So I would pray day, after day, after day, “God, please show me the unique purpose in Chance’s short life. Show me. Make known the purpose in what currently feels like constant pain. Give my heart awareness of some meaning to this, Father.”

I was overwhelmed and some days overtaken by the reality of our experience. I learned quickly that amidst all my racing thoughts, I also had to ask the Father to clear my mind of any untruths in order to make space for His answer. This was key in my ability to listen.

The day my friend stopped me at church, I was sitting in the aftermath of the storm, and I chose to focus on the gentle whispers of the Father in the Word. I kept praying and searching the Scriptures and asking and listening. And over time, I heard His reply.

“Jesus.”

The purpose in Chance’s short life and stillbirth and burial is the sweet reminder of the promise of Jesus. The promise of heaven. The promise that there is so much more to life than the day-to-day grind that so easily bogs down my heart and my head. There is so much more than what I see with my eyes. “When you think of Chance, may you always think of Me. When the world hears of Chance, may they always be reminded of Me.” Such a tender answer from a God tender in mercy.

Ending on Loss, Yet Full of Redemption

I don’t believe God is glad that people experience death, but I do believe He allowed this to happen for His glory. His greater purposes. For the pointing back to His Son.     

And while this belief does not remove suffering or instantly heal the hurt, it does redeem it.

The word redemption is seen often in both the Old and New Testament. Redemption, in a biblical sense, means a “deliverance by the payment of a price.” This is exactly what Jesus did for us on the cross. He saved us, rescued us, from our sins—giving us the hope and promise of eternal life with Him. Redemption came for each of us in the form of Jesus’ bloodshed that day on Calvary.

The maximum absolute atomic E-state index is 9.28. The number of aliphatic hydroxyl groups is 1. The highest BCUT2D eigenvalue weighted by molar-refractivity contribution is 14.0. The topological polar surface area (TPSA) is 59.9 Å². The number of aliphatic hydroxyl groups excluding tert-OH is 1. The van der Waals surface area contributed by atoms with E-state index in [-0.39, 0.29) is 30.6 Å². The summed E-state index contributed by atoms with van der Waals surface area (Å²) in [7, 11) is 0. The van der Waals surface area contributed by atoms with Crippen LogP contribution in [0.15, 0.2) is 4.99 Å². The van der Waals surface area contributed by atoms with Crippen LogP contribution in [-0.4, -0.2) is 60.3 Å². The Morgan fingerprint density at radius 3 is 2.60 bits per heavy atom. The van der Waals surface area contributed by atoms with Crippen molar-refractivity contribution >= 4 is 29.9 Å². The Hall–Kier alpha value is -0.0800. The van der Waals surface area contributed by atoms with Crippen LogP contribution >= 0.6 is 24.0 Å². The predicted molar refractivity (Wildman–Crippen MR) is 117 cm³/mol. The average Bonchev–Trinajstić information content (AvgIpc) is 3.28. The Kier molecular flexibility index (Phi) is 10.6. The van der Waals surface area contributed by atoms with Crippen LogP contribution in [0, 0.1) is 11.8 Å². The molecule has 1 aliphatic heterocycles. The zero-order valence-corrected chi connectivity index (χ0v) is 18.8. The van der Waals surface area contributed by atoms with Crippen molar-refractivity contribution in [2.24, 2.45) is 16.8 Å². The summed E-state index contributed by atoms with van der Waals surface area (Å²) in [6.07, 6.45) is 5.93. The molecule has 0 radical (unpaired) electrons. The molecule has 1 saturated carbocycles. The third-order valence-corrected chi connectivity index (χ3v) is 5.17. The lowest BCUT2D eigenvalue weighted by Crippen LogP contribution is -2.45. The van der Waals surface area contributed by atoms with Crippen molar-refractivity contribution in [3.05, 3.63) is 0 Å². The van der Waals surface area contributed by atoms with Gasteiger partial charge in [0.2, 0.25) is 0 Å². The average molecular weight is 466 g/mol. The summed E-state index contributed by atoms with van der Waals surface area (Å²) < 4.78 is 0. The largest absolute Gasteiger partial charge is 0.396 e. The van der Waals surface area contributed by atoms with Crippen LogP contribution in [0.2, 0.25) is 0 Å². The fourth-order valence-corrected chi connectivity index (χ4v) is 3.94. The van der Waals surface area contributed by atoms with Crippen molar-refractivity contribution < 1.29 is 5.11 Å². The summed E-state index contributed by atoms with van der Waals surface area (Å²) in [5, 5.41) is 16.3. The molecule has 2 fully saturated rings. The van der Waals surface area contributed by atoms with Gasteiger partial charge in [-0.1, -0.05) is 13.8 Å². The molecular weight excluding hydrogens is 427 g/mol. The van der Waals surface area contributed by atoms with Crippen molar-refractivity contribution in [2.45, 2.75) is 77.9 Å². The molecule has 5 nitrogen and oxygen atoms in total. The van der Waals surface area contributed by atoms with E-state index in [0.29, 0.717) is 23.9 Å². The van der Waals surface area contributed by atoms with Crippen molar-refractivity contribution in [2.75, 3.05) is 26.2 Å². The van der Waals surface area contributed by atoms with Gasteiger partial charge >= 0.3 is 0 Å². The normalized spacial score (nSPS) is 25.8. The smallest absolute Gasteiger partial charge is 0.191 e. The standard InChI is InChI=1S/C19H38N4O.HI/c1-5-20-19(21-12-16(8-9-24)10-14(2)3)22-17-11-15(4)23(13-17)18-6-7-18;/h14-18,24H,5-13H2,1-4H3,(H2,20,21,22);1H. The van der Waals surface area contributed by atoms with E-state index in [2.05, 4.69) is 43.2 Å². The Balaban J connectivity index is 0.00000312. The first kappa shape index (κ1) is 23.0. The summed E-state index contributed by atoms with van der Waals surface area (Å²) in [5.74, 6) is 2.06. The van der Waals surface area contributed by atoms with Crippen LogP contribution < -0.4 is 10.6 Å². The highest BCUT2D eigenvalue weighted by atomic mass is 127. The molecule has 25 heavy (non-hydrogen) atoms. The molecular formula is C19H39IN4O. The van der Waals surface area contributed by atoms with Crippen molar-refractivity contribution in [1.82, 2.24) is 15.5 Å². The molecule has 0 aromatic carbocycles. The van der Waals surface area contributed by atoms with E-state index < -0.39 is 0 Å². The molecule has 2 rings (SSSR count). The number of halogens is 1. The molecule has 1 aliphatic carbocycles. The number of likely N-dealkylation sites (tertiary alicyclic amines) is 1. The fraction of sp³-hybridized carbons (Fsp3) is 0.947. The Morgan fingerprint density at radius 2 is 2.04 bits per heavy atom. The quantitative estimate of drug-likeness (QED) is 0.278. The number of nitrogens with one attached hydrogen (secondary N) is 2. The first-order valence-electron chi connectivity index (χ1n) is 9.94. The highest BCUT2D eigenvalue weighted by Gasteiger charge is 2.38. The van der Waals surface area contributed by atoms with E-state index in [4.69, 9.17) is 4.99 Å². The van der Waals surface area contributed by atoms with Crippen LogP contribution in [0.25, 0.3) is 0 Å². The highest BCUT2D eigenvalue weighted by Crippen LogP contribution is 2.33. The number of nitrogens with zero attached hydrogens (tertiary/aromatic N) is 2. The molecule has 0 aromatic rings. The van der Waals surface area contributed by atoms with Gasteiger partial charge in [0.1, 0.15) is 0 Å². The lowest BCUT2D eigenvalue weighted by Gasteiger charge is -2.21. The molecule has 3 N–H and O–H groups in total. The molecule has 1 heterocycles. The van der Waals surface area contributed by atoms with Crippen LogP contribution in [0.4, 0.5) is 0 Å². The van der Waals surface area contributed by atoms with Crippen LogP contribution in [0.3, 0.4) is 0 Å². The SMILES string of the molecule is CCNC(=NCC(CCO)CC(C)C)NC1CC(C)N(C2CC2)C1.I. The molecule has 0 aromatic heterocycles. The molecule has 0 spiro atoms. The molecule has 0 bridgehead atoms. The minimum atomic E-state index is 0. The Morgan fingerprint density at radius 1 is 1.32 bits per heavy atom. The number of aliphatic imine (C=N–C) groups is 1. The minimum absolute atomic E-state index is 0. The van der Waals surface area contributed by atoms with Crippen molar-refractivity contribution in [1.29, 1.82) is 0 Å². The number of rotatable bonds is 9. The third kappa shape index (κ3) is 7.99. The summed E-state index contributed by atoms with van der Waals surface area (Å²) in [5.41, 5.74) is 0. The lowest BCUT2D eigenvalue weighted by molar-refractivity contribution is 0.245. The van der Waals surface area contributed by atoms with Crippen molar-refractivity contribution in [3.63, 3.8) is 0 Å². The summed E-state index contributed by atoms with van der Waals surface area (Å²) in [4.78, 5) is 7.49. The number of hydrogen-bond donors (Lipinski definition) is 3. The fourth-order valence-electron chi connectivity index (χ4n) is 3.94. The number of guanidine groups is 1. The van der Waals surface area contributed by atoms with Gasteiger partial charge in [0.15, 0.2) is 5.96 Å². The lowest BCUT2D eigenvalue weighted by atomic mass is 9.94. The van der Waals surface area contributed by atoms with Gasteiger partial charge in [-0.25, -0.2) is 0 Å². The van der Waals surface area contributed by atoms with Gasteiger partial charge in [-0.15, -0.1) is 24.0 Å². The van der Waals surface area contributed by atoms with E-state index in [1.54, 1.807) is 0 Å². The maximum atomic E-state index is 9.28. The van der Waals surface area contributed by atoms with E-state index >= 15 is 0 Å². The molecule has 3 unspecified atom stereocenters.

Admittedly, I had reduced God’s methods of redemption, healing, and restoration. I assumed closure and a heart-made-new—a full rescue from my sorrow—would only be possible through a subsequent full-term pregnancy and living baby. My son was gone, my heart broken, and thus it only made sense to fill that empty space with another baby.

Yet, when I reduce God’s methods of redemption in such a way I am reducing the message of the Cross. Jesus died so I could live. He came to heal and make all things new and give abundant life—and all of that is possible by the gospel. Sorrow is turned to joy when I put my belief in the Good News of Scripture.

Redemption will come, sweet sister, even if another baby never comes.

Full restoration is possible because Jesus is the answer.

Jesus is healer and Jesus is the prize. Not another baby cradled in my arms.

He alone satisfies my deepest hunger, not another child. My flesh and (limited) earthly view of heaven tempt me to think otherwise.